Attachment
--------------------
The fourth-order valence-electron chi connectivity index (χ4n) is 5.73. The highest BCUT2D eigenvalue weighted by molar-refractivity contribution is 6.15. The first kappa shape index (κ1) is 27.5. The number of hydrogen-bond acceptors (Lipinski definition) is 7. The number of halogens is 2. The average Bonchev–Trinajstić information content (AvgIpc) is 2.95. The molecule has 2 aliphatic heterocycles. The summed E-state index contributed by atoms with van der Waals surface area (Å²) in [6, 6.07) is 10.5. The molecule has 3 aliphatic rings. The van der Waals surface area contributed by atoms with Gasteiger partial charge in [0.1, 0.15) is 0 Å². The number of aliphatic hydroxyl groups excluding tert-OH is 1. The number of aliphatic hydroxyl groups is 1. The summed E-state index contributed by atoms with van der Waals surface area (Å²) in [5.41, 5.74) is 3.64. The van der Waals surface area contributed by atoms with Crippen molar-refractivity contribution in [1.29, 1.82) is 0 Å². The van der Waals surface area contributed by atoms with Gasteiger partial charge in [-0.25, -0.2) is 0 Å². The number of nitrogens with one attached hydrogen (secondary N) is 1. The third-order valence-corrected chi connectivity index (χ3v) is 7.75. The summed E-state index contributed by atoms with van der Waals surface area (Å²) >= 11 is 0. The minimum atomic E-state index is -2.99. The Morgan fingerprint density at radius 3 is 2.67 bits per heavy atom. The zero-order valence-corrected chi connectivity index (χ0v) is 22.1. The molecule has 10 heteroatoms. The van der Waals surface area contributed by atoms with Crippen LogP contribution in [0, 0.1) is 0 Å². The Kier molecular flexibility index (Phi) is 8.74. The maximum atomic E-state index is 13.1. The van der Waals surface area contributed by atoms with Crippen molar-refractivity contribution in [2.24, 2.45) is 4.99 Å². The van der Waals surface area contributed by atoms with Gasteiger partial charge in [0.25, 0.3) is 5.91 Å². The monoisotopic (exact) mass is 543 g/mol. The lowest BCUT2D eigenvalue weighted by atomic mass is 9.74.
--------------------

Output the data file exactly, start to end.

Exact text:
The fourth-order valence-electron chi connectivity index (χ4n) is 5.73. The highest BCUT2D eigenvalue weighted by molar-refractivity contribution is 6.15. The first kappa shape index (κ1) is 27.5. The number of hydrogen-bond acceptors (Lipinski definition) is 7. The number of halogens is 2. The average Bonchev–Trinajstić information content (AvgIpc) is 2.95. The molecule has 2 aliphatic heterocycles. The summed E-state index contributed by atoms with van der Waals surface area (Å²) in [6, 6.07) is 10.5. The molecule has 3 aliphatic rings. The van der Waals surface area contributed by atoms with Gasteiger partial charge in [0.1, 0.15) is 0 Å². The number of aliphatic hydroxyl groups excluding tert-OH is 1. The number of aliphatic hydroxyl groups is 1. The summed E-state index contributed by atoms with van der Waals surface area (Å²) in [5.41, 5.74) is 3.64. The van der Waals surface area contributed by atoms with Crippen molar-refractivity contribution in [1.29, 1.82) is 0 Å². The van der Waals surface area contributed by atoms with Gasteiger partial charge in [-0.25, -0.2) is 0 Å². The number of nitrogens with one attached hydrogen (secondary N) is 1. The third-order valence-corrected chi connectivity index (χ3v) is 7.75. The summed E-state index contributed by atoms with van der Waals surface area (Å²) >= 11 is 0. The minimum atomic E-state index is -2.99. The Morgan fingerprint density at radius 3 is 2.67 bits per heavy atom. The zero-order valence-corrected chi connectivity index (χ0v) is 22.1. The molecule has 10 heteroatoms. The van der Waals surface area contributed by atoms with Crippen LogP contribution in [0, 0.1) is 0 Å². The Kier molecular flexibility index (Phi) is 8.74. The maximum atomic E-state index is 13.1. The van der Waals surface area contributed by atoms with Crippen molar-refractivity contribution in [2.24, 2.45) is 4.99 Å². The van der Waals surface area contributed by atoms with Gasteiger partial charge in [0.25, 0.3) is 5.91 Å². The monoisotopic (exact) mass is 543 g/mol. The lowest BCUT2D eigenvalue weighted by atomic mass is 9.74.